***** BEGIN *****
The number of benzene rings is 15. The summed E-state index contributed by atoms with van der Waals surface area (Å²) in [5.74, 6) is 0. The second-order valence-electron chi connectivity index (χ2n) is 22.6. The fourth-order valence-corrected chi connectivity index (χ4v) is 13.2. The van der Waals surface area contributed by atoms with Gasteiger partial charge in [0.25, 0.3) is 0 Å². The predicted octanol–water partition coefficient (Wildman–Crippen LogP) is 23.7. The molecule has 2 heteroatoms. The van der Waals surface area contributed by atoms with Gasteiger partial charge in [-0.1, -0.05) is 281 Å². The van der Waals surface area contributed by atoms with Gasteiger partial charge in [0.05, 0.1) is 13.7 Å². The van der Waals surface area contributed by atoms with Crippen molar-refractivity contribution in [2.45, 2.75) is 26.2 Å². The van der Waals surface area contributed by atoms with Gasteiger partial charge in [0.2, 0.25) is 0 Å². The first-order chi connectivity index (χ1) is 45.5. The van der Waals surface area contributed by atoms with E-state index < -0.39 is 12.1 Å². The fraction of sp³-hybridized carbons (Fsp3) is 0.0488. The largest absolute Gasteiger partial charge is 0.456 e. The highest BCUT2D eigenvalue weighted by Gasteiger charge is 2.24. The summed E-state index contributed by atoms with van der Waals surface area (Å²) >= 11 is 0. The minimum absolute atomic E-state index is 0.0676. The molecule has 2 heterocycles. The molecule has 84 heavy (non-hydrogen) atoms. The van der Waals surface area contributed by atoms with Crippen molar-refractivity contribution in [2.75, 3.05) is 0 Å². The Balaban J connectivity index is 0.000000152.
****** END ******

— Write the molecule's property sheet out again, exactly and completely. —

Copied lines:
The number of benzene rings is 15. The summed E-state index contributed by atoms with van der Waals surface area (Å²) in [5.74, 6) is 0. The second-order valence-electron chi connectivity index (χ2n) is 22.6. The fourth-order valence-corrected chi connectivity index (χ4v) is 13.2. The van der Waals surface area contributed by atoms with Gasteiger partial charge in [0.25, 0.3) is 0 Å². The predicted octanol–water partition coefficient (Wildman–Crippen LogP) is 23.7. The molecule has 2 heteroatoms. The van der Waals surface area contributed by atoms with Gasteiger partial charge in [-0.1, -0.05) is 281 Å². The van der Waals surface area contributed by atoms with Gasteiger partial charge in [0.05, 0.1) is 13.7 Å². The van der Waals surface area contributed by atoms with Crippen molar-refractivity contribution in [2.45, 2.75) is 26.2 Å². The van der Waals surface area contributed by atoms with Gasteiger partial charge in [0.2, 0.25) is 0 Å². The first-order chi connectivity index (χ1) is 45.5. The van der Waals surface area contributed by atoms with E-state index < -0.39 is 12.1 Å². The fraction of sp³-hybridized carbons (Fsp3) is 0.0488. The largest absolute Gasteiger partial charge is 0.456 e. The highest BCUT2D eigenvalue weighted by Gasteiger charge is 2.24. The summed E-state index contributed by atoms with van der Waals surface area (Å²) >= 11 is 0. The minimum absolute atomic E-state index is 0.0676. The molecule has 2 heterocycles. The molecule has 84 heavy (non-hydrogen) atoms. The van der Waals surface area contributed by atoms with Crippen molar-refractivity contribution in [2.75, 3.05) is 0 Å². The Balaban J connectivity index is 0.000000152.